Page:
The A55 & A75 Fusion Controller Hub (FCH)
The A55 & A75 Fusion Controller Hub (FCH)
Prior to Llano, AMD used a two chip Northbridge / Southbridge solution on their motherboards AMD’s 890FX Chipset: An Evolution for the AM3 Platform where the Northbridge was responsible for tasks like supplying the primary PCI-E lanes, facilitating communication between the Southbridge and the CPU and providing a platform for onboard graphics on some chipsets. The Southbridge meanwhile was used primarily as an I/O hub for USB, SATA, audio and networking connections while supplying a few additional PCI / PCI-E lane for general purpose connectivity. With Llano and the FM1 socket things have changed somewhat as all of the Northbridge’s functions are now built directly into the CPU die
With the Northbridge’s functionality built directly into the APU, the general layout of A-series motherboards begins to look a lot like Intel’s have since Clarkdale was introduced. The DDR3 memory controller, display outputs for the graphics controller and 16 PCI-E lanes for discrete graphics cards originate from the APU die. This x16 layout can be split into two x8 slots for Crossfire support but for the time being SLI hasn’t been certified for AMD’s APU motherboards. Four additional PCI-E 2.0 lanes for General Purpose Ports also originate from the APU and are used for offloading high demand I/O functions from the UMI interface.
AMD has transferred the typical Southbridge functions into an all-in-one solution called the Fusion Controller Hub of which there are two models: the A75 and lower end A55. Connecting the FCH to the APU is the Unified Media Interface (or UMI) which consists of four PCI-E 2.0 lanes for I/O transfers and system management. This results in an interconnect bandwidth of 2 GB/s which is a far cry from the 4.16 GB/s (5.2 GT/s) of the previous generation’s Northbridge / CPU pathway. However, the high bandwidth of Hypertransport 3.0 between what amounts to a glorified Southbridge and the APU isn’t needed since the FCH contains none of the Northbridge’s demanding PCI-E lanes.
The Fusion Controller Hub is a deceptively simple 65nm chip which is responsible for a host of functions. It incorporates functionality for SATA, USB, HD audio in case the A/V outputs on the GPU aren’t used and controls up to three legacy PCI slots. One of the more interesting features which AMD has built in to the FCH is native compatibility with consumer IR (CIR) devices like remotes and this could prove to be a boon for HTPC users. The addition of a 16MB BIOS chip onto A75 and A55 boards means UEFI support is possible and some manufacturers like ASUS have implemented just that.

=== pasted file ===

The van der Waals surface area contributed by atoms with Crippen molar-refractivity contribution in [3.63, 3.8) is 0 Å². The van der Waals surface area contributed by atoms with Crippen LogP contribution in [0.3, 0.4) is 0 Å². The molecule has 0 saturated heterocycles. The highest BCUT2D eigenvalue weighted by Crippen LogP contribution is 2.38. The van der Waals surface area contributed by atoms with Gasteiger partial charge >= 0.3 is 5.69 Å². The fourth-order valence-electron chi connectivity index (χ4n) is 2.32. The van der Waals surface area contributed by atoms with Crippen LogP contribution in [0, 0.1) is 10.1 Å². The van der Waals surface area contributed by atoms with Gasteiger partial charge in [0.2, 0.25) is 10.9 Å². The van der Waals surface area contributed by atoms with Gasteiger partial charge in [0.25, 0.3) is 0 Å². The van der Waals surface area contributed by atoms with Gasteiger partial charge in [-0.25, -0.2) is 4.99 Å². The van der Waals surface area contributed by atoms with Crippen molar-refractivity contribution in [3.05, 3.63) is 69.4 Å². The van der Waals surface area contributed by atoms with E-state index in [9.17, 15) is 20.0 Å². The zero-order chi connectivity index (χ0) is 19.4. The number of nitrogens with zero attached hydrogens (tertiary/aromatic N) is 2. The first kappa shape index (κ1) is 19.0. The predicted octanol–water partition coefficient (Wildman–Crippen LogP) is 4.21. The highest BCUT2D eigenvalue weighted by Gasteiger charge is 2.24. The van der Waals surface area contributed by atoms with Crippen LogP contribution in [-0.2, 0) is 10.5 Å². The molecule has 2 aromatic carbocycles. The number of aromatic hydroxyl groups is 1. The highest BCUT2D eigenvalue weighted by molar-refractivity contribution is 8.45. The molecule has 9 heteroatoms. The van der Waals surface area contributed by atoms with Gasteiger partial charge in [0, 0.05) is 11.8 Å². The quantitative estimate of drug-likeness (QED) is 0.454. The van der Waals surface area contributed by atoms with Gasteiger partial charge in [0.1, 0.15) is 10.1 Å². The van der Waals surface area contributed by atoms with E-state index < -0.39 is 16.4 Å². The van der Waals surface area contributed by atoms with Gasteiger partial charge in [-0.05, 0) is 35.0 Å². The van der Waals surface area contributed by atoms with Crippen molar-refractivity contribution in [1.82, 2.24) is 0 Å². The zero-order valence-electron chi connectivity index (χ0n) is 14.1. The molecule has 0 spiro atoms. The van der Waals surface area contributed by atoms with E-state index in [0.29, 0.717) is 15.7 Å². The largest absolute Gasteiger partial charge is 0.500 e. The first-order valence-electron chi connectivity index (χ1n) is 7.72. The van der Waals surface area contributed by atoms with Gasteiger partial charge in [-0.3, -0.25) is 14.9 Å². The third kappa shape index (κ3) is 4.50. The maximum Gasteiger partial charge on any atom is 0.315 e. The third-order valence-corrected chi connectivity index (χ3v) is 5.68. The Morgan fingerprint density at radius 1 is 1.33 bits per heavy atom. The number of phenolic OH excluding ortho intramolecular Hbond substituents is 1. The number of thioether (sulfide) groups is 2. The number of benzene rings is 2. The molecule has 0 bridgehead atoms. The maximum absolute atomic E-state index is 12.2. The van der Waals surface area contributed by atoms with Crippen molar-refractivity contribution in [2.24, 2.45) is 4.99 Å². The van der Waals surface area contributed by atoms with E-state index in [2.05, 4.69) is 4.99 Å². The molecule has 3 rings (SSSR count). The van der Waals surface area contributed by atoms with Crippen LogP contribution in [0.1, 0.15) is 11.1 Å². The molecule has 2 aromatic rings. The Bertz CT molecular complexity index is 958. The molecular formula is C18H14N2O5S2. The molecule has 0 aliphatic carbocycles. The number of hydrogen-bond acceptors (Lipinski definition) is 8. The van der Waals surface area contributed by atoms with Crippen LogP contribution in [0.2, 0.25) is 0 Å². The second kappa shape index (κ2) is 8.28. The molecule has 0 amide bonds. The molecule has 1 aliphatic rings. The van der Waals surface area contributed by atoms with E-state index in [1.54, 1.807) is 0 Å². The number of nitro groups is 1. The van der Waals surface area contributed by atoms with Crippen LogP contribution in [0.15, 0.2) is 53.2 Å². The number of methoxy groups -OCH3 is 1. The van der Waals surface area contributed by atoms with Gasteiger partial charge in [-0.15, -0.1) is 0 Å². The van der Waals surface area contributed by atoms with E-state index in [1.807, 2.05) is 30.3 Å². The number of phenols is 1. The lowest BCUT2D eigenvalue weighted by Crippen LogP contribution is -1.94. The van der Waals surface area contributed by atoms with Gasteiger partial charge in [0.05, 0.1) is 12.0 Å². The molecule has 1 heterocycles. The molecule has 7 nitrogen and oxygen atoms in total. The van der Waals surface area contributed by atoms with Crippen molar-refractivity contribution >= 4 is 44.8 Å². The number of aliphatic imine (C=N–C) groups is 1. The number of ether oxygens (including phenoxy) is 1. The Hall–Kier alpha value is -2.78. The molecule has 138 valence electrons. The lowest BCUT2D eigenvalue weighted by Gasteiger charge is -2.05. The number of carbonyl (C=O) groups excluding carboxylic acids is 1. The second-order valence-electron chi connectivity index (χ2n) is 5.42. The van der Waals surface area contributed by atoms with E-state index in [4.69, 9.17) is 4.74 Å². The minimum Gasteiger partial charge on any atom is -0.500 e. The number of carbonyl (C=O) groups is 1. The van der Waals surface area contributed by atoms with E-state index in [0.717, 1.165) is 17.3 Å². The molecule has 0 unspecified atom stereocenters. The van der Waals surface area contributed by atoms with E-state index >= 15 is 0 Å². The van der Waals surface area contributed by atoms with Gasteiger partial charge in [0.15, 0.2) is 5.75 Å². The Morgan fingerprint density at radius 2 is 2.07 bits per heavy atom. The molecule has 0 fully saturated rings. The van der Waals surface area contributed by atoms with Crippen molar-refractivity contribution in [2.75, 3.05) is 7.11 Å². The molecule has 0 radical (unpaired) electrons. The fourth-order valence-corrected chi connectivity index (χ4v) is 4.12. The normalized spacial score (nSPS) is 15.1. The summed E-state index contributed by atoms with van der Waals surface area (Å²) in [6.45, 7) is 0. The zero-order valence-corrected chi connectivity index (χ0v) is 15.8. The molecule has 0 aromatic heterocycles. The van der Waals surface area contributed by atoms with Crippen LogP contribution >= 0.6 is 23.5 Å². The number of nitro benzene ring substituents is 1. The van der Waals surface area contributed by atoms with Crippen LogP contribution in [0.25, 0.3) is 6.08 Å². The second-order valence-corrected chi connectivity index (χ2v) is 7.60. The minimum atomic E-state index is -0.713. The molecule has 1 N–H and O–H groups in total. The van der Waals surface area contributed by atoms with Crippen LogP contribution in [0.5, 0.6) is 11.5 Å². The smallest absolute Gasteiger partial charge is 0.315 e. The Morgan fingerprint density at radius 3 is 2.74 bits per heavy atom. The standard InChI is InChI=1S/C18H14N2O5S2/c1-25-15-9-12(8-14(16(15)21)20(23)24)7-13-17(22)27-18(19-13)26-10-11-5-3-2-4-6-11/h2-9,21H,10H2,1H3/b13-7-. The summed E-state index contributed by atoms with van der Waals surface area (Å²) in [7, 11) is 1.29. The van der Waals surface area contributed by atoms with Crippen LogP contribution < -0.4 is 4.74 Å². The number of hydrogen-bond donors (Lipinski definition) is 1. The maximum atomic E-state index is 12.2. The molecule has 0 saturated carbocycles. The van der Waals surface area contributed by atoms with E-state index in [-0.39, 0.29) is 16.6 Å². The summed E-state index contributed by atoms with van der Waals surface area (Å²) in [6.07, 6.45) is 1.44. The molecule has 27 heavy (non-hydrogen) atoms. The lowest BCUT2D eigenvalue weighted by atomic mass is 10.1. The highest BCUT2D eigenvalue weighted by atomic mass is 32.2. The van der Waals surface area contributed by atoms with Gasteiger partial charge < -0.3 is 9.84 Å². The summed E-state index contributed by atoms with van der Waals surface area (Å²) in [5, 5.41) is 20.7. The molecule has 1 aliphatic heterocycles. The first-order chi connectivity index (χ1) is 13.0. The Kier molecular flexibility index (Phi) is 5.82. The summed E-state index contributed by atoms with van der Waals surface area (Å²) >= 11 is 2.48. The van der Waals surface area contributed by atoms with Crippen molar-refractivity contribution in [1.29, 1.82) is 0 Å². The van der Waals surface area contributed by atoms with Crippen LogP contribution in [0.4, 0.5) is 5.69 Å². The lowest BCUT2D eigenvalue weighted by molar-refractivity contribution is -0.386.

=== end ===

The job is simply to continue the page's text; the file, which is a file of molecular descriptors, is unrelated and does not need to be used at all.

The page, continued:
The differences between the A75 and A55 FCH may not seem all that apparent upon first glance but the lower end chips do have some key features missing. To begin with, the A75 FCH is the first controller on the market to natively support both USB 3.0 (four ports) and SATA 6 Gb/s (6 ports) while the A55 doesn’t natively support either format. Any board sporting an A55 FCH can still implement USB 3.0 or SATA 6 Gb/s but it will need somewhat expensive third party controller chips to do so. The only other real difference between these two chipsets is the A55’s lack of FIS Base Switching for RAID setups.
According to AMD, the implementation of native USB 3.0 ports running directly off of the A75 chipset will allow for higher performance levels than any current third party controller can supply due to a virtual elimination of processing overhead. Most users likely won’t feel a difference between native and non-native designs but there is a difference on paper if one was to look closely at performance.
One area in which AMD seems to have a clear advantage over Intel is within the display output selection. Currently, Intel’s onboard graphics solutions officially support resolutions of up to 1920 x 1200 (we have actually had issues getting this resolution to work on some Intel setups) through a single link DVI port or HDMI connector. AMD’s onboard graphics processor on the other hand fully supports resolutions up to 2560 x 1600 via DVI or DisplayPort.
In addition to compatibility with high resolution monitors, the Llano APUs have a flexible display interface which allows PCI-E lanes to be configured on the fly in order to expand the desktop onto a pair of screens if needed. The Fusion Controller Hub also has an integrated DAC which supports a single VGA display which can be used in lieu of precious PCI-E bandwidth.
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